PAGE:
Speculation is rife over future production-sharing agreements and oil prices have responded in kind. However, the veracity of these rumours is under scrutiny.
So will there or won’t there be an emergency OPEC meeting? It’s the only story in town as oil prices whipped up and down over the past two weeks.
That reaction was down to General Secretary Abdullah al-Badri saying at the end of last month that the cartel was ready to embrace its rivals in order to get a deal to bring the turbulent price crash to an end. He told reporters, “Tough times requires tough choices. It is crucial that all major producers sit down and come up with a solution.” Russian Energy Minister Alexander Novak said, sure. “We’re ready to discuss the idea of cutting oil output volumes. We’re ready to consider the possibility.” Did OPEC get cold feet? It must have, as almost immediately afterwards OPEC denied any suggestion of such a meeting.
But now we learn from the Venezuelan oil minister that six member states are backing the meeting – and two non-member states. They are: Venezuela – naturally, one of the voices calling longest and loudest for a shift in tactics – Iraq, Algeria, Ecuador and the honoraries, Russia and Oman. Venezuelan Oil Minister Del Pino stated, “The idea is to not just hold a meeting but for all the countries to attend with the intention of reaching agreement.” No small order, given they’d hoped for the same in the December annual meeting.
The sticking point could be what seems to be a deal breaker from Russia. It wants all oil-exporting countries to reach an agreement before it joins a joint initiative. Novak revealed, “This should be a consensus. If there’s consensus, it makes sense.” Saudi Arabia don’t like to be bounced into position by anyone…..particularly those outside OPEC…..particularly when it’s facing internal dissent within the group.
There were doubts about any meeting taking place or the possibility of a deal. “I just don’t think it’s real,” warned Chris Weafer at Macro-Advsory in Moscow. “So far, Russia’s history of engagement with OPEC has never amounted to anything.”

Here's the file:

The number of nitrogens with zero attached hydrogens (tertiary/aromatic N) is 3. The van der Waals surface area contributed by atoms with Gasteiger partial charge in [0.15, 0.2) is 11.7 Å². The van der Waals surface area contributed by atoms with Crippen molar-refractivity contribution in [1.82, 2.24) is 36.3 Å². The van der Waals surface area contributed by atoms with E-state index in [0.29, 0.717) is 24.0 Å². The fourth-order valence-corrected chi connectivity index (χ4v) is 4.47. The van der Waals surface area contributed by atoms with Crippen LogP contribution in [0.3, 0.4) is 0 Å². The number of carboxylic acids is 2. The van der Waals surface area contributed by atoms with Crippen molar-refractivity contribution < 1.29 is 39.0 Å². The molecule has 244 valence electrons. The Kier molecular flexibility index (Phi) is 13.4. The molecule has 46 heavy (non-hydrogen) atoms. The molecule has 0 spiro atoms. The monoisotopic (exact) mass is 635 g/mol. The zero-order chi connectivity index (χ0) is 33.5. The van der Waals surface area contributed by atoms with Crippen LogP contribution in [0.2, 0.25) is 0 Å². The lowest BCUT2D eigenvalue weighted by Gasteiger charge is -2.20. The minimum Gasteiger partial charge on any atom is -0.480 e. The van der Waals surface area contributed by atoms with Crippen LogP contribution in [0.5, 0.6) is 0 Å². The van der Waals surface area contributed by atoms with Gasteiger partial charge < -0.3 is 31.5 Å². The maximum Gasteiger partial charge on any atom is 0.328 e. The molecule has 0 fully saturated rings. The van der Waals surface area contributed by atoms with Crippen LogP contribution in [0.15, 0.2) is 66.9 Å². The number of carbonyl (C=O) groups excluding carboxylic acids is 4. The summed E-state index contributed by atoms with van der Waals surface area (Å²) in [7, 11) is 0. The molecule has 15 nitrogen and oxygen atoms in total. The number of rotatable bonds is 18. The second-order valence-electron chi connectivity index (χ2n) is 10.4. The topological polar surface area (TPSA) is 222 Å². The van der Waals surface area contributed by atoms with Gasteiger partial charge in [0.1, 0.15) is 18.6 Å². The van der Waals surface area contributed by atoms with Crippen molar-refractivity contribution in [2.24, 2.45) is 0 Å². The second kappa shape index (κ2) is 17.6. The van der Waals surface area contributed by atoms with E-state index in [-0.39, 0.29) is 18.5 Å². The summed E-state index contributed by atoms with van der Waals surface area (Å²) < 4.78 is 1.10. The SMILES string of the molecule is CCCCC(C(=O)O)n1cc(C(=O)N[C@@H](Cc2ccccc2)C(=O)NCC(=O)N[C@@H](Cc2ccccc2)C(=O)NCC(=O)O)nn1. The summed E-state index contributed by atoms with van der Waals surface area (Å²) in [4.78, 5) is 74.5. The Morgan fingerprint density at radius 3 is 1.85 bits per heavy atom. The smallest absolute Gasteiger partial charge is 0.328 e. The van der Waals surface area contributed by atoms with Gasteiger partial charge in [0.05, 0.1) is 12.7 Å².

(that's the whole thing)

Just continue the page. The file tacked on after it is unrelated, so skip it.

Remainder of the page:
The other issue could be that Novak revealed Moscow’s hand too early in the negotiations. There was a flurry of activity following his comments, with Deputy Prime Minister Arkady Dvorkovich appearing to rule out state intervention, telling Reuters, “”If prices are at a low level for an extended period of time, a correction in investment will become inevitable and that will lead to a certain reduction in output, but that will not be a deliberate act by the state.”
It’s universally accepted that all parties in this game of chicken are feeling the pain, no-one is immune to $35pb oil. The ruble is less than half its value against the dollar with a grim recession consuming the country, Venezuela is facing ruin and as the Kingdom suffered a 23% drop in oil revenue, it has racked up a record budget deficit of $98bn. In December petrol prices in Saudi Arabia went up a staggering 50%, (Ed: a little perspective please) to 2US cents/litre.
Del Pino is doing his best to get the parties to the table. Straight after a meeting in Moscow, he flew to Riyadh to meet with Saudi officials and has issued a formal request for the emergency meeting. Perhaps playing a more tactical game than Novak, an OPEC official merely said afterwards, “Nothing really happened.” Al-Badri now knows Russia will play a hand at the table – but will he make them beg?